Three lawsuits filed on Monday provided new details about what regulators say went on inside Bernard L. Madoff’s long-running Ponzi scheme, including information about who might have helped perpetuate the fraud for so long.
Disgraced investment manager Bernard Madoff will be seeking leniency at his sentencing on June 29, according to a letter his lawyer filed with US District Court in New York.
Texas billionaire R. Allen Stanford entered a federal courtroom to face charges that he ran a $7 billion Ponzi scheme in shackles, a stark contrast from his usual polished look. Defense attorneys accused the government of grandstanding.
Brash Texas billionaire R. Allen Stanford was indicted and jailed Friday on charges his international banking empire was really just a Ponzi scheme built on lies, bluster and bribery.
Magistrate Hannah Lauck (Lock) agreed with prosecutors during a hearing Friday in Richmond, Va., that Stanford poses a flight risk and ordered a detention hearing.
At least five individuals, including Texas financier Allen Stanford, have been arrested following a sweeping federal indictment over an alleged $8 billion Ponzi scheme, CNBC had learned. Stanford and the others are expected to appear before federal magistrates in three states Friday.
A bipartisan group of 16 members of Congress is demanding answers from the Securities and Exchange Commission about its handling of the alleged Ponzi scheme at Stanford Financial.
The court-appointed Receiver in the Stanford case, Ralph Janvey, discounted last night's motion by Stanford's attorneys to disqualify the law firm of Baker Botts, one of Janvey's main law firms.
Cramer says it might be the latter, and there’s one ETF in particular that’s at fault.
National Economic Counsel Advisor Larry Summers told CNBC Tuesday that President Obama's call for new regulations in the financial industry has no winners or losers and is more like a re-organization than creating new agencies
President Barack Obama is ready to roll out an overhaul of the intricate rules and systems that govern America's troubled financial institutions, proposing the most ambitious revision since the Great Depression.
About two months ago, I wrote a column about how Matthew Weitzman, our family’s financial planner, was under investigation for reportedly siphoning money from clients’ accounts. Well, the ax finally fell on Wednesday.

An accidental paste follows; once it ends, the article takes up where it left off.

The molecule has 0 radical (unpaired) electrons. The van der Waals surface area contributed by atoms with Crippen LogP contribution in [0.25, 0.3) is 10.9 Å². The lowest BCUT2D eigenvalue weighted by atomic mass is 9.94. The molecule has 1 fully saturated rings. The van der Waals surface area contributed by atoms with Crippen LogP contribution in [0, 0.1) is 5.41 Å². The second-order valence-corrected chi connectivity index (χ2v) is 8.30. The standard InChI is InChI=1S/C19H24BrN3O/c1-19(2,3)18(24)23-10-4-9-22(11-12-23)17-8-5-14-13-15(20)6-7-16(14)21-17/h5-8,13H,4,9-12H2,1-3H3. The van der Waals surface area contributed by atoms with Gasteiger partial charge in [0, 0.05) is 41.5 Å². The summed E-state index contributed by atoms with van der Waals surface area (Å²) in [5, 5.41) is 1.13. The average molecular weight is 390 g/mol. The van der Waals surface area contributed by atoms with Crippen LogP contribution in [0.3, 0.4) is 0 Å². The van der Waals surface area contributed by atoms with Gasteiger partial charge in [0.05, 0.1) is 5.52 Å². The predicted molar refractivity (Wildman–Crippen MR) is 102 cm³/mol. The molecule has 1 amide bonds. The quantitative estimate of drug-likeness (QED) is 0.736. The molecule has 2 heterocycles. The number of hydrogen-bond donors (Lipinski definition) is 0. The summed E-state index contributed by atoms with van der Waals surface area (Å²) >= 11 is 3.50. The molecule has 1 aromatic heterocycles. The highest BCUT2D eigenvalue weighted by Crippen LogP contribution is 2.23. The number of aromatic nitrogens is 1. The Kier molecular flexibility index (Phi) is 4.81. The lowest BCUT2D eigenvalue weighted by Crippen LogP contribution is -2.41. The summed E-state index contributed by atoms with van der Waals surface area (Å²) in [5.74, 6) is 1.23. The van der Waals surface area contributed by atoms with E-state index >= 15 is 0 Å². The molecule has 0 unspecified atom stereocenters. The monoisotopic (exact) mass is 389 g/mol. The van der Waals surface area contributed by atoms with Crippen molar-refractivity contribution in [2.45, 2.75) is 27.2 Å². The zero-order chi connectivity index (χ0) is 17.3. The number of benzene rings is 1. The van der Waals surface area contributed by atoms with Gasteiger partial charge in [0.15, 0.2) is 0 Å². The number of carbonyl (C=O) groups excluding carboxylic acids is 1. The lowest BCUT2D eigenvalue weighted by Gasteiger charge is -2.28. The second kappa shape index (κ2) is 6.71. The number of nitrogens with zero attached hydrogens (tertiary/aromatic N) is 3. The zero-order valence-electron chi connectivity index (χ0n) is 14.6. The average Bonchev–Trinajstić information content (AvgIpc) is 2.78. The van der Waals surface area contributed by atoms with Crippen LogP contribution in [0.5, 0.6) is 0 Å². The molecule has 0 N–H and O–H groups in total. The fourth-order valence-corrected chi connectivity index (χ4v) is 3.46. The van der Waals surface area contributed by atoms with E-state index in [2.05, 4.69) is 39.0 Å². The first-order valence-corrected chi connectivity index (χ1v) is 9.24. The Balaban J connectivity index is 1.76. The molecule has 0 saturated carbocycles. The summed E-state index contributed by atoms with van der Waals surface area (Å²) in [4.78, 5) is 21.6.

Exactly a year after swindler Samuel Israel III disappeared, the girlfriend who helped him has been sentenced to four months of home confinement.
The investigation into Texas tycoon Allen Stanford and his alleged $8 billion ponzi scheme has broadened, CNBC has learned.
The SEC has released portions of emails it claims Angelo Mozilo wrote in 2006, part of its case of fraud and insider trading against the former Countrywide CEO. Investigators charge that Mozilo knew Countrywide was in big trouble, but didn't let investors know.
The SEC charged Angelo Mozilo, the former chairman and CEO of Countrywide Financial, with insider trading.
An Indiana money manager is set to plead guilty to charges of crashing an airplane near a Panhandle neighborhood in a botched attempt to fake his own death.
When General Motors emerges from bankruptcy protection, it will technically be a brand new, privately held company, yet it will be more publicly owned than ever, with taxpayers holding a 60 percent stake.
Washington is asking some painful questions about how to prevent the next financial meltdown. Should it reinvent the Federal Deposit Insurance Corporation? Abolish the seemingly feckless overseer of savings and loans? Grant new powers to the Federal Reserve?
Cramer wants the uptick rule reinstated, and he has found some friends to join his cause.